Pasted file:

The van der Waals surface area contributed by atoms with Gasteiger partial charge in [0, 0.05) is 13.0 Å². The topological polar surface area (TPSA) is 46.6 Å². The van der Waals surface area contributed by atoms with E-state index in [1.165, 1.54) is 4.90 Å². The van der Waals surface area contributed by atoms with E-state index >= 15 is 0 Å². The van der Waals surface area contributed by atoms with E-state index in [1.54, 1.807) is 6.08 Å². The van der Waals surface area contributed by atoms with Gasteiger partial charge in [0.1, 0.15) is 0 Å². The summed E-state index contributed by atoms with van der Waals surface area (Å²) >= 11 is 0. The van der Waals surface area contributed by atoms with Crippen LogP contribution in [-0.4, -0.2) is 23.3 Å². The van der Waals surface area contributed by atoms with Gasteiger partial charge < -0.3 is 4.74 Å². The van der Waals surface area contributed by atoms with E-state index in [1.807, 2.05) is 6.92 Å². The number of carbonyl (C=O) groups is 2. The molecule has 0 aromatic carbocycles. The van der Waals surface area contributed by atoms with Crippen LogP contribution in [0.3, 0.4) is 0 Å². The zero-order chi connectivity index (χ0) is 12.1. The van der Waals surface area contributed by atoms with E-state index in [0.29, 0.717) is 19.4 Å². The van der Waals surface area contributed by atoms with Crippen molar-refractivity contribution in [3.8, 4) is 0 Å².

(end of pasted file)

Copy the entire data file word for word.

The van der Waals surface area contributed by atoms with Gasteiger partial charge in [0, 0.05) is 13.0 Å². The topological polar surface area (TPSA) is 46.6 Å². The van der Waals surface area contributed by atoms with E-state index in [1.165, 1.54) is 4.90 Å². The van der Waals surface area contributed by atoms with E-state index >= 15 is 0 Å². The van der Waals surface area contributed by atoms with E-state index in [1.54, 1.807) is 6.08 Å². The van der Waals surface area contributed by atoms with Gasteiger partial charge in [0.1, 0.15) is 0 Å². The summed E-state index contributed by atoms with van der Waals surface area (Å²) >= 11 is 0. The van der Waals surface area contributed by atoms with Crippen LogP contribution in [-0.4, -0.2) is 23.3 Å². The van der Waals surface area contributed by atoms with Gasteiger partial charge < -0.3 is 4.74 Å². The van der Waals surface area contributed by atoms with E-state index in [1.807, 2.05) is 6.92 Å². The number of carbonyl (C=O) groups is 2. The molecule has 0 aromatic carbocycles. The van der Waals surface area contributed by atoms with Crippen LogP contribution in [0.3, 0.4) is 0 Å². The zero-order chi connectivity index (χ0) is 12.1. The van der Waals surface area contributed by atoms with E-state index in [0.29, 0.717) is 19.4 Å². The van der Waals surface area contributed by atoms with Crippen molar-refractivity contribution in [3.8, 4) is 0 Å².